Farm Bill FAQs

Five FAQs on the Senate's farm bill.

You might have heard that a Senate panel approved a massive farm bill yesterday. The proposed bill could save billions of dollars and is being touted as a triumph of “working across party lines.” But what does it mean, and why should you care? We’ve compiled a handful of FAQs,* in case you’ve been too busy slog through all 1,100 pages of this years’s farm bill.

Wait, didn’t this bill pass last year?

Not quite. A very similar version of the farm bill was passed by the Senate last year, but the rejoicing was premature. The legislation got stymied in the House, even after hundreds of farmers traveled to D.C. to press for its passage.

What was the hold-up?

Opposition came from many arenas. Some Republicans thought it was too spendy. Some Democrats didn’t like the big cuts to nutrition programs. And legislators with special interests (e.g. peanut and rice growers) didn’t like specific provisions in the bill.

Is this year’s bill more likely to pass?

There is reason to think so. For one thing, price supports for rice and peanut farmers were added this year, an olive branch to Southern legislators. Also, the bill is projected to save $23 billion over the next 10 years through the elimination and streamlining of various ag programs.

Are there sticky areas?

Deep cuts (over $4 billion) to food stamp programs were fiercely debated in the Senate discussions. That same issue is dividing the House ag panel, which faces even deeper cuts in its own version of the bill.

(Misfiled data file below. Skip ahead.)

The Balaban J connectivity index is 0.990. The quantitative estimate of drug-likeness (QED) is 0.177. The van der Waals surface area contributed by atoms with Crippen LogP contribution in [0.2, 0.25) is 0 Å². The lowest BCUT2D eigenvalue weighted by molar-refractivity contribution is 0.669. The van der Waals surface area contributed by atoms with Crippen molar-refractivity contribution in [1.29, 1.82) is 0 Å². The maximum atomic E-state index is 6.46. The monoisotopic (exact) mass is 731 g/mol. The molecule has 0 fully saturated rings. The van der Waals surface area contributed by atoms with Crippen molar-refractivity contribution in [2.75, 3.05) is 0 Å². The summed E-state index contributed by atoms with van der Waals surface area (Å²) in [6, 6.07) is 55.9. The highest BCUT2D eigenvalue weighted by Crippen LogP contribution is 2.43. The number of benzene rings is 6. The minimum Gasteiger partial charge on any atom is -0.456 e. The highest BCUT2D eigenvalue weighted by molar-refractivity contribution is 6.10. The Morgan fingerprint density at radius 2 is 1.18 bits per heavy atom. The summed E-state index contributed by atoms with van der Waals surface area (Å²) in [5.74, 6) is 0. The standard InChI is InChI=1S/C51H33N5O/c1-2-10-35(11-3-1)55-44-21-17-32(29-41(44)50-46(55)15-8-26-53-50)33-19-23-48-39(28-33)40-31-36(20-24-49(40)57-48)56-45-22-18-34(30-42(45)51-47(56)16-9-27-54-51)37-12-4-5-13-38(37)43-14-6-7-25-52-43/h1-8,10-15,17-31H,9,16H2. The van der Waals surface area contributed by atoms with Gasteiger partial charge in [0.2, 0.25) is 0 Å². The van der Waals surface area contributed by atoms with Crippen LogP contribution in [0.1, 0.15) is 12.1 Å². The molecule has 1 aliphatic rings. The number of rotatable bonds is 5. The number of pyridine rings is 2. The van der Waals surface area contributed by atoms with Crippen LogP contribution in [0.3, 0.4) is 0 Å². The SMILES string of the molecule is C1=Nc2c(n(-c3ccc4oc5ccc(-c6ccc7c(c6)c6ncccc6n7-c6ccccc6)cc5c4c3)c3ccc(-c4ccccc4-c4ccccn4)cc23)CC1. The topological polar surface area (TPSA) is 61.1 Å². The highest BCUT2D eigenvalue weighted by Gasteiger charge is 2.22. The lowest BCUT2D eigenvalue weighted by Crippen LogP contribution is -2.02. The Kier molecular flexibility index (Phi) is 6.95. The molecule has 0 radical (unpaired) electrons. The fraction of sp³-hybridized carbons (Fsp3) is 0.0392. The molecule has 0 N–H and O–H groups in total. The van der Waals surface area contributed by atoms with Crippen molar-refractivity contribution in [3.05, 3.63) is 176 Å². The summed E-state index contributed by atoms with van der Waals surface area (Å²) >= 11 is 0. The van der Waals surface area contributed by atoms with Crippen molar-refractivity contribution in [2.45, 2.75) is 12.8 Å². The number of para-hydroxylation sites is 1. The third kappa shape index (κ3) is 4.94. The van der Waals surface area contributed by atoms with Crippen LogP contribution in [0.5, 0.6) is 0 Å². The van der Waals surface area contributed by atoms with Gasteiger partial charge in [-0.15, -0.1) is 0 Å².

Some provisions may become more contentious as the bills progress. For instance, language that would mandate larger cages for egg-laying chickens is already getting pushback from lobbyists. And John Boehner is deeply opposed to a dairy supply program in the House’s bill that he called “Soviet-style.”

What’s the story with subsidies?

Direct payments to farmers would be eliminated in the bill. These are subsidies paid out every year, no matter what the current crop yields and prices are. These payments cost the government about $5 billion a year. However, the proposed bill would allocate much of these savings to other forms of subsidies. For instance, it increases financing for federally subsidized crop insurance.

*Can we say these questions are “frequently asked,” when the bill was just approved yesterday? Sure we can.

Photo credit: Ralf Siemieniec / Shutterstock.com<http://www.Shutterstock.com

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